Is it collaboration when you’re sent the yearly performance review spreadsheet and instructed to assess your staff’s performance? Absolutely not; it’s an act of co-ordination. Everyone is working separately to achieve the overall goal of conducting the performance reviews. Only a modicum of trust is required (trust in the system) to get the job done.
So, is it collaboration when you meet with your team to work out the performance review process? Not quite. Here we are co-operating with our colleagues to deliver a task that we all know needs to be done. When we co-operate there is often a medium level of trust involved (trust in each other’s competencies and character), the value of the activity tends not to accrue directly to the participants co-operating and, in most cases, someone else is driving you to do it. 
So what is collaboration then? It’s when a group of people come together, driven by mutual self–interest, to constructively explore new possibilities and create something that they couldn’t do on their own. Imagine you’re absolutely passionate about the role that performance reviews play in company effectiveness. You team up with two colleagues to re-conceptualise how performance reviews should be done for maximum impact. You trust each other implicitly and share all your good ideas in the effort to create an outstanding result. You and your colleagues share the recognition and praise equally for the innovative work.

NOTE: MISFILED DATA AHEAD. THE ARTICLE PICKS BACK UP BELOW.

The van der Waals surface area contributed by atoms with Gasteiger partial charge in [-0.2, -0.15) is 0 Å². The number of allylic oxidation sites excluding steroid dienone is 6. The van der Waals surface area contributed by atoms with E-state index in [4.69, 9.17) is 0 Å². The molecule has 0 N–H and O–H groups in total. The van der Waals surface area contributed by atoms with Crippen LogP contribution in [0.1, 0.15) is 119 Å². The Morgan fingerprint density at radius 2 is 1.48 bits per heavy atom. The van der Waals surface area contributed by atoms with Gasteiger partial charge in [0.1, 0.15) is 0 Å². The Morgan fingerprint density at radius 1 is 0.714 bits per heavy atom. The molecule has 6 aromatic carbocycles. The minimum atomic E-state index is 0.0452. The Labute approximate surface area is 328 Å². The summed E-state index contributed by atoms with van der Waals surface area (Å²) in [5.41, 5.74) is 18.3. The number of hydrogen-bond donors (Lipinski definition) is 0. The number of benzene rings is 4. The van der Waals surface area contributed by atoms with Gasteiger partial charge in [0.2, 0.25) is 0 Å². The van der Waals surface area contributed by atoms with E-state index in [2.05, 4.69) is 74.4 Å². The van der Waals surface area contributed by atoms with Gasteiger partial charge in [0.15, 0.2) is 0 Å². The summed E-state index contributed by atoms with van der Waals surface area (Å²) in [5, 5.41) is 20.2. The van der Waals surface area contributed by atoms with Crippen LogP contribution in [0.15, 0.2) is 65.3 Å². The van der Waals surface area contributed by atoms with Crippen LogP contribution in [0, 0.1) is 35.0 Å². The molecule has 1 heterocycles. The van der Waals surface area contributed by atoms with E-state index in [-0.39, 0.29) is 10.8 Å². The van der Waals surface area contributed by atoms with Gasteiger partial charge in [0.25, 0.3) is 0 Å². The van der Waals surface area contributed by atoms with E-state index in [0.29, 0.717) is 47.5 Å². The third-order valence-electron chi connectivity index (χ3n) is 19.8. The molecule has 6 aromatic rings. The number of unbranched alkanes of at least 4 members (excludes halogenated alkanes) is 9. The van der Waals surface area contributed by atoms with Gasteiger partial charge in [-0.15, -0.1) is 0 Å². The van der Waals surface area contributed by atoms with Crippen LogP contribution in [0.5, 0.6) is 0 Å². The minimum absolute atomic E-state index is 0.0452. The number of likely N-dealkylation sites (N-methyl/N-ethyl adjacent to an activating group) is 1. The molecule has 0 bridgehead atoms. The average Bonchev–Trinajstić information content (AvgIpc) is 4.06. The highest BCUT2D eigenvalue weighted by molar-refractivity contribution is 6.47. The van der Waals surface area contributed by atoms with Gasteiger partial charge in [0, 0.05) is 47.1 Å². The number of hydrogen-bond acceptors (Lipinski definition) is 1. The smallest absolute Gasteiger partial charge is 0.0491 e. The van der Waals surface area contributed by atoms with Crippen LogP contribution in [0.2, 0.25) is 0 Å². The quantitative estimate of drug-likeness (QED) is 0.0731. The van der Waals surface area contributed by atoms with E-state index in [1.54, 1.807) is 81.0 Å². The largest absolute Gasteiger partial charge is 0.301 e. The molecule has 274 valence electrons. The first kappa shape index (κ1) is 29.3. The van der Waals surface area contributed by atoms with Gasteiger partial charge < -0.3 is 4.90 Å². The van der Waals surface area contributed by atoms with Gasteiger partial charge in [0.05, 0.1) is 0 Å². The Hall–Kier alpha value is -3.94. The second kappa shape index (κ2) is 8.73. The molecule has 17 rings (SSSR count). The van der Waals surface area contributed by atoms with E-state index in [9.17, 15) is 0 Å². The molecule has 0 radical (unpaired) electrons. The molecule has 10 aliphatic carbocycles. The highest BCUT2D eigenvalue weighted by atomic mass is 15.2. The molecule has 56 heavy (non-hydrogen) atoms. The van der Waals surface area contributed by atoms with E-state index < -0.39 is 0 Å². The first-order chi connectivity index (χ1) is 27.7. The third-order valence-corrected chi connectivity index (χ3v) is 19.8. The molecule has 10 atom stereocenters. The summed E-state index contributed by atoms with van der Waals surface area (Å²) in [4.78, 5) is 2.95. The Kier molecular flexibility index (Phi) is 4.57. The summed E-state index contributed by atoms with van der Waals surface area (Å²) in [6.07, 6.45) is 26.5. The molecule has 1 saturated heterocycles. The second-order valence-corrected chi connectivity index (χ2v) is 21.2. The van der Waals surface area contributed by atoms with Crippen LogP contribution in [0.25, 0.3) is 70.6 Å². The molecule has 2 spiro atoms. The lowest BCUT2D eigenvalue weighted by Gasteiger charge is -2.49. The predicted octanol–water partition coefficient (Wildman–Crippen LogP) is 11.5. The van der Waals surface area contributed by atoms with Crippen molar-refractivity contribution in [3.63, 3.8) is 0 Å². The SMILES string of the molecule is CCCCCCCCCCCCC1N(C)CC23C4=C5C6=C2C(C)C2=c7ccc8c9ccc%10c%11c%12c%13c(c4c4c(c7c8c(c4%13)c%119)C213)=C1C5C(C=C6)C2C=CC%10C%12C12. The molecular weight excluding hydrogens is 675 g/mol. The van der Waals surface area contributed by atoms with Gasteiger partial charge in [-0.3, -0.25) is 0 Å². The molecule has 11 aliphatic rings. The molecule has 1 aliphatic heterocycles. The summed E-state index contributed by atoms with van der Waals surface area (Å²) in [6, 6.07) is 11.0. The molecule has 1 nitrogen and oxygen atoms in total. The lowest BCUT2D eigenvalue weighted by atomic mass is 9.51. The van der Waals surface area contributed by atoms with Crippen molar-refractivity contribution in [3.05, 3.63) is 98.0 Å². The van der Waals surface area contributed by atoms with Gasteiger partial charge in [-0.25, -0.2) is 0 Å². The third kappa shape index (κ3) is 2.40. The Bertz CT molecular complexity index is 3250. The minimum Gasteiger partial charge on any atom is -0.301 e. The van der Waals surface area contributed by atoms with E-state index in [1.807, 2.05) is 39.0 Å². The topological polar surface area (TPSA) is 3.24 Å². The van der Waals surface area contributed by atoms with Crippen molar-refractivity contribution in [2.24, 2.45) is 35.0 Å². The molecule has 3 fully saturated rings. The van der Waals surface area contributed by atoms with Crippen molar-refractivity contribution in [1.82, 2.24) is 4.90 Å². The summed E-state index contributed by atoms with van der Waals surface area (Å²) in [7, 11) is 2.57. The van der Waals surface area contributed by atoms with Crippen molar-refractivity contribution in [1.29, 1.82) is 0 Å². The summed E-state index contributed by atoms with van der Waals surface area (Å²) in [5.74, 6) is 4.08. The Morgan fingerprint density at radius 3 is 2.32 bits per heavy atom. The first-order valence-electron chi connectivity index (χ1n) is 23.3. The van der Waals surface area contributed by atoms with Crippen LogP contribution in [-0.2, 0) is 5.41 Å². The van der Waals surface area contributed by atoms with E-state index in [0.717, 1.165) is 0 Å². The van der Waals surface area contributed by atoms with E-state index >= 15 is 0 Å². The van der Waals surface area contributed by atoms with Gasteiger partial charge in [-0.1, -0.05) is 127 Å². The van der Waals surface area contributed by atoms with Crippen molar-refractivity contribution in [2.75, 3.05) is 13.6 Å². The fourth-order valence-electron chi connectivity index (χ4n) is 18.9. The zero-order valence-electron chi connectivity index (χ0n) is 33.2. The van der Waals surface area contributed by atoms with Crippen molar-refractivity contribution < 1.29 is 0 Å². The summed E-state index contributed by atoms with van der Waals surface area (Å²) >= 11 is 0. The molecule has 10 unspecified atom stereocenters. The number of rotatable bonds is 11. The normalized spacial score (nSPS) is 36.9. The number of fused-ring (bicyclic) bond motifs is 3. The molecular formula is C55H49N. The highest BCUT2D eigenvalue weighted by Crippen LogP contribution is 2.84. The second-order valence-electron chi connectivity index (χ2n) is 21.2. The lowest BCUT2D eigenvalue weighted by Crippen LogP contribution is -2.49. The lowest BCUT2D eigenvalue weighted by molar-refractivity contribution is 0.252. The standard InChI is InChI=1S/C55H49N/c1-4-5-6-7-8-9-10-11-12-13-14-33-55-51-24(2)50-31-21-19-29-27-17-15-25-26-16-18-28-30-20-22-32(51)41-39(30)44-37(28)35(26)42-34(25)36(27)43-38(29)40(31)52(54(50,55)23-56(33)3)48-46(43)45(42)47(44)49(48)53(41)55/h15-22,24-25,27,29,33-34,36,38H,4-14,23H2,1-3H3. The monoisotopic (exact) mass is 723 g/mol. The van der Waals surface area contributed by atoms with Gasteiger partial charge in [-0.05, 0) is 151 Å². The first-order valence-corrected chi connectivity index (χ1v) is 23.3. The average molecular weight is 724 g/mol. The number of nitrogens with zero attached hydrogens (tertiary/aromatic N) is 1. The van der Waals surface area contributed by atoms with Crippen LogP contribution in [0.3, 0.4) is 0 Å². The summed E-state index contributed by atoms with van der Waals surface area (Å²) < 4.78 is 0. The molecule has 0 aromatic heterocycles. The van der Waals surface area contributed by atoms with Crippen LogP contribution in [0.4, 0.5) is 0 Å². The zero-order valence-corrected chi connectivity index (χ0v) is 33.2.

The important factor is mutual self-interest. When people create things they really want to create, and it is also good for the company, it energises and engages people like nothing else. Just ask Google, who have institutionalised collaboration by giving every engineer 20 per cent of their work week to spend on any project that takes their fancy.
Today most commentators conflate co-ordination, co-operation and collaboration under the single banner of ‘collaboration’. All three types of working together are important, but creating environments where collaboration (as we have defined it) happens creates a spark that will truly transform an organisation. The important skill is knowing when to collaborate, co-operate and co-ordinate.
When is the best time to collaborate?
When thinking about good times to collaborate, it’s useful to start with a simple model that helps us understand the nature of the types of issues we might encounter in an enterprise. Here I’ve illustrated the Cynefin (pronounced cun-ev-in) framework which categorises organisational activity into four domains :
Simple: this is when there is a clear relationship between cause and effect. When you do X you always get Y, and no matter how many times you do X you get the same Y result. Organising the performance reviews is a good example. You can predict with confidence the end result of the activity. In these cases co-ordination can be used to great effect.